Review: Tom Soloveitzik – Air 2011 (Hedim, Jun 1)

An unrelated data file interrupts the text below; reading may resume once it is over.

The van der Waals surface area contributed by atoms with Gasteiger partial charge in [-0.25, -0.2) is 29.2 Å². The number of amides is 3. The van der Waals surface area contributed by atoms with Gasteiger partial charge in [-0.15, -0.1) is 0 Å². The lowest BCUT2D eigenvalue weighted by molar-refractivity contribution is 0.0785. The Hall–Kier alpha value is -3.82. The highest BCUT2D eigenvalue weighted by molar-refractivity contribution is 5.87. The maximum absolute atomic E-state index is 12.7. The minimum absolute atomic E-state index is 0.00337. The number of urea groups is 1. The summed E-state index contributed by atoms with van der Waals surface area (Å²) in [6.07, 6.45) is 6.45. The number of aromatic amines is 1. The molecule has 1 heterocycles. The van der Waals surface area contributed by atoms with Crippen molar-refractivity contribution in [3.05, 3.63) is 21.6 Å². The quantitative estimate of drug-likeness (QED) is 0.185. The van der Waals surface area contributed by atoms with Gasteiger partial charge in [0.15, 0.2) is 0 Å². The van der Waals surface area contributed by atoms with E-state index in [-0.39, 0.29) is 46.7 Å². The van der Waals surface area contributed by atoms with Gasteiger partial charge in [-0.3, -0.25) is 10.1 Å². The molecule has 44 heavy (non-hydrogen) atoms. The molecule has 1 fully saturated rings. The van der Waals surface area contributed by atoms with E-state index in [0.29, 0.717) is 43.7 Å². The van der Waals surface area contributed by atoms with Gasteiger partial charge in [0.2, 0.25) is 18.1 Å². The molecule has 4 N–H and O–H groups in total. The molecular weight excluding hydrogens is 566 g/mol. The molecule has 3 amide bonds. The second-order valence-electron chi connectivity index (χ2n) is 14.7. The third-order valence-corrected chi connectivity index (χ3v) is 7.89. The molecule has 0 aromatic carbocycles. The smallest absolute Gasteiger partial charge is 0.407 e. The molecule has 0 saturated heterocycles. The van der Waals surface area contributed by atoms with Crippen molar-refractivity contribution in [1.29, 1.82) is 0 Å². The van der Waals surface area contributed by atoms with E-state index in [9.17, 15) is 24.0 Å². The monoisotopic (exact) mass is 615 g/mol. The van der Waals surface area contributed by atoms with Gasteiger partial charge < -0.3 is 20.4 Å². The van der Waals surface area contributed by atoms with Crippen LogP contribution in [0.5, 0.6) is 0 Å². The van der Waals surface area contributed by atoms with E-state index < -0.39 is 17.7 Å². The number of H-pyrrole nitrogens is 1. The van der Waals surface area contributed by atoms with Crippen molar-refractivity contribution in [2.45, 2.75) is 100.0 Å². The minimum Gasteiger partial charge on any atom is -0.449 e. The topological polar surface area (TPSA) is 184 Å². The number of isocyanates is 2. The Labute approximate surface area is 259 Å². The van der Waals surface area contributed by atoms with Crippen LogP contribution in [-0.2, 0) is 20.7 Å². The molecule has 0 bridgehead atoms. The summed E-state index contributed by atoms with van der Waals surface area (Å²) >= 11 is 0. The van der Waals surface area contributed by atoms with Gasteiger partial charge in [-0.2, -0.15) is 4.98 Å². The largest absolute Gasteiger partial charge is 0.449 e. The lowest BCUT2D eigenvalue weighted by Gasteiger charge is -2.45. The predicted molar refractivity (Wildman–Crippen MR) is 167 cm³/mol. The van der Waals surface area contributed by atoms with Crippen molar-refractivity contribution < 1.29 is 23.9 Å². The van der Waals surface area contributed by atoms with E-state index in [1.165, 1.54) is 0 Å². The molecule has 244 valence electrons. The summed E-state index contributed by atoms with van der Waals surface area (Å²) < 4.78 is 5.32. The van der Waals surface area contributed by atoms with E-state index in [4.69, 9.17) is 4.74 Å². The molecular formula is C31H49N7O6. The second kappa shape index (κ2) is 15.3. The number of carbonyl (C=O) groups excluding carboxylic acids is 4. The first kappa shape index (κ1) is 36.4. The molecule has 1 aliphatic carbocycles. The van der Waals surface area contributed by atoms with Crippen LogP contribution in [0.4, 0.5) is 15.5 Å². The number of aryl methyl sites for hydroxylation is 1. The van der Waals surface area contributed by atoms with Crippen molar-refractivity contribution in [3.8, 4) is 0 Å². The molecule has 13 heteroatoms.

Tom Soloveitzik’s Air 2011 is an ode to human insignificance, a love letter to the cosmic confusions that rock us every day, a deconstructive distortion of time and space. The recordings were precipitated after a strange experience Soloveitzik had upon returning home to London, in which he “was thrown back to the memories of moments and sounds from [his] first stay, as if [his] personal timeline had shrunk and time had folded into itself.” Shrinking and folding are just two ways to describe the forcefully structural actions Soloveitzik performs on his sound materials, which largely consist of an arsenal of saxophones and portable recorders. Brief opener “Two Jets Over Tahrir square” works with a Seth Cooke-like polarity of external exhalation and interior electronics, while “B-Park Blues (for Toshiya Tsunoda)” echoes works by the title-honored artist such as Snared 60 Cuts or Ridge of Undulation as a closely recorded noteless saxophone breath mimics claustrophobic urban wind currents atop the spacious sonic environment of an outdoor park. The disparate and opposite are forcibly affixed to each other, creating stubborn paradoxes while our minds attempt to reconcile yawning gaps in the physicality of the recording: the dark, bottomless, uncrossable chasms between our selves and the universe.